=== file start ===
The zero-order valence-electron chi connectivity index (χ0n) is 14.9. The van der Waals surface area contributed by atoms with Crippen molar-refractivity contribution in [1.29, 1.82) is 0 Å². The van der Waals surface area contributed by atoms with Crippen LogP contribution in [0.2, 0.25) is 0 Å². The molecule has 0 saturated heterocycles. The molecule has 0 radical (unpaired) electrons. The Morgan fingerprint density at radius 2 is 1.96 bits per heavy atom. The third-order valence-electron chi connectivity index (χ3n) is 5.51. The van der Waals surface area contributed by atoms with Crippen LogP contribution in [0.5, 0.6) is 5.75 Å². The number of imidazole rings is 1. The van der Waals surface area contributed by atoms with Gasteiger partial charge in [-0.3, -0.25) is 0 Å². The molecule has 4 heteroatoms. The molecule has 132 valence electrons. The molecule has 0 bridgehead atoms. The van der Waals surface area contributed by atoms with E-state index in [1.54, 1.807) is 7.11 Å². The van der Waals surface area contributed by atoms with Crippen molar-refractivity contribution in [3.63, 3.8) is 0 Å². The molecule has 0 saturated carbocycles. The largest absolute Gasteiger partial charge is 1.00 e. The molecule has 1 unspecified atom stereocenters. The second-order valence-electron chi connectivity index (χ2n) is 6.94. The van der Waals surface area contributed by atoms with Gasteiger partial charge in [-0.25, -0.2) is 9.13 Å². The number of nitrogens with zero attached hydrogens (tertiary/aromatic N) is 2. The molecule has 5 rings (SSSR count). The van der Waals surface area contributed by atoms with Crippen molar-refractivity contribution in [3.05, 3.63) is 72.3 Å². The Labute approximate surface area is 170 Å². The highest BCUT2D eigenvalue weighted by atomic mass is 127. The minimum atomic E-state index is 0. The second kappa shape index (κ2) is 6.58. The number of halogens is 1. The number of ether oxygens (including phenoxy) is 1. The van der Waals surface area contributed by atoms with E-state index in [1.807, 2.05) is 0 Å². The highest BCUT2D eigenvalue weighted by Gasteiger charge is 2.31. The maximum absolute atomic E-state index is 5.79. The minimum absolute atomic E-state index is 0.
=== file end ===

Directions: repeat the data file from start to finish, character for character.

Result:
The zero-order valence-electron chi connectivity index (χ0n) is 14.9. The van der Waals surface area contributed by atoms with Crippen molar-refractivity contribution in [1.29, 1.82) is 0 Å². The van der Waals surface area contributed by atoms with Crippen LogP contribution in [0.2, 0.25) is 0 Å². The molecule has 0 saturated heterocycles. The molecule has 0 radical (unpaired) electrons. The Morgan fingerprint density at radius 2 is 1.96 bits per heavy atom. The third-order valence-electron chi connectivity index (χ3n) is 5.51. The van der Waals surface area contributed by atoms with Crippen LogP contribution in [0.5, 0.6) is 5.75 Å². The number of imidazole rings is 1. The van der Waals surface area contributed by atoms with Gasteiger partial charge in [-0.3, -0.25) is 0 Å². The molecule has 4 heteroatoms. The molecule has 132 valence electrons. The molecule has 0 bridgehead atoms. The van der Waals surface area contributed by atoms with E-state index in [1.54, 1.807) is 7.11 Å². The van der Waals surface area contributed by atoms with Crippen molar-refractivity contribution in [3.63, 3.8) is 0 Å². The molecule has 0 saturated carbocycles. The largest absolute Gasteiger partial charge is 1.00 e. The molecule has 1 unspecified atom stereocenters. The second-order valence-electron chi connectivity index (χ2n) is 6.94. The van der Waals surface area contributed by atoms with Gasteiger partial charge in [-0.25, -0.2) is 9.13 Å². The number of nitrogens with zero attached hydrogens (tertiary/aromatic N) is 2. The molecule has 5 rings (SSSR count). The van der Waals surface area contributed by atoms with Crippen molar-refractivity contribution in [3.05, 3.63) is 72.3 Å². The Labute approximate surface area is 170 Å². The highest BCUT2D eigenvalue weighted by atomic mass is 127. The minimum atomic E-state index is 0. The second kappa shape index (κ2) is 6.58. The number of halogens is 1. The number of ether oxygens (including phenoxy) is 1. The van der Waals surface area contributed by atoms with E-state index in [1.807, 2.05) is 0 Å². The highest BCUT2D eigenvalue weighted by Gasteiger charge is 2.31. The maximum absolute atomic E-state index is 5.79. The minimum absolute atomic E-state index is 0.